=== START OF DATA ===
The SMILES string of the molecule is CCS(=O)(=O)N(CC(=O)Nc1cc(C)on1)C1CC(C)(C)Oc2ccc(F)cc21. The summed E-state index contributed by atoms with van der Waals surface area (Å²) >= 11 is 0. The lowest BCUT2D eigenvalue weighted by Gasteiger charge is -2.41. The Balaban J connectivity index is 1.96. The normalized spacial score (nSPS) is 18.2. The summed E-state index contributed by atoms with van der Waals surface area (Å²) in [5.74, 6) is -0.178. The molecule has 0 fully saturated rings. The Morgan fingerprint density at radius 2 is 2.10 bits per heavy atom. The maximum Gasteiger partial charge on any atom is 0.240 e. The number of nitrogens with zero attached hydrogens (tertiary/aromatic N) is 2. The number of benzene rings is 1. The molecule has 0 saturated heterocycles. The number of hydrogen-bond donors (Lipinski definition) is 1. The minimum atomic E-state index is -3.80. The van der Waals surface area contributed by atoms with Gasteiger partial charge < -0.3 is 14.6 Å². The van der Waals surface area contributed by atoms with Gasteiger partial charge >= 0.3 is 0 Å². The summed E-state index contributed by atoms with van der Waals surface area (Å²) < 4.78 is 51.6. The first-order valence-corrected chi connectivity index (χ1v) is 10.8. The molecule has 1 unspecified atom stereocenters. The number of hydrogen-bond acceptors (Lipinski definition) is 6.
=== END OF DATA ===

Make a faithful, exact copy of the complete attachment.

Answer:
The SMILES string of the molecule is CCS(=O)(=O)N(CC(=O)Nc1cc(C)on1)C1CC(C)(C)Oc2ccc(F)cc21. The summed E-state index contributed by atoms with van der Waals surface area (Å²) >= 11 is 0. The lowest BCUT2D eigenvalue weighted by Gasteiger charge is -2.41. The Balaban J connectivity index is 1.96. The normalized spacial score (nSPS) is 18.2. The summed E-state index contributed by atoms with van der Waals surface area (Å²) in [5.74, 6) is -0.178. The molecule has 0 fully saturated rings. The Morgan fingerprint density at radius 2 is 2.10 bits per heavy atom. The maximum Gasteiger partial charge on any atom is 0.240 e. The number of nitrogens with zero attached hydrogens (tertiary/aromatic N) is 2. The number of benzene rings is 1. The molecule has 0 saturated heterocycles. The number of hydrogen-bond donors (Lipinski definition) is 1. The minimum atomic E-state index is -3.80. The van der Waals surface area contributed by atoms with Gasteiger partial charge < -0.3 is 14.6 Å². The van der Waals surface area contributed by atoms with Gasteiger partial charge >= 0.3 is 0 Å². The summed E-state index contributed by atoms with van der Waals surface area (Å²) < 4.78 is 51.6. The first-order valence-corrected chi connectivity index (χ1v) is 10.8. The molecule has 1 unspecified atom stereocenters. The number of hydrogen-bond acceptors (Lipinski definition) is 6.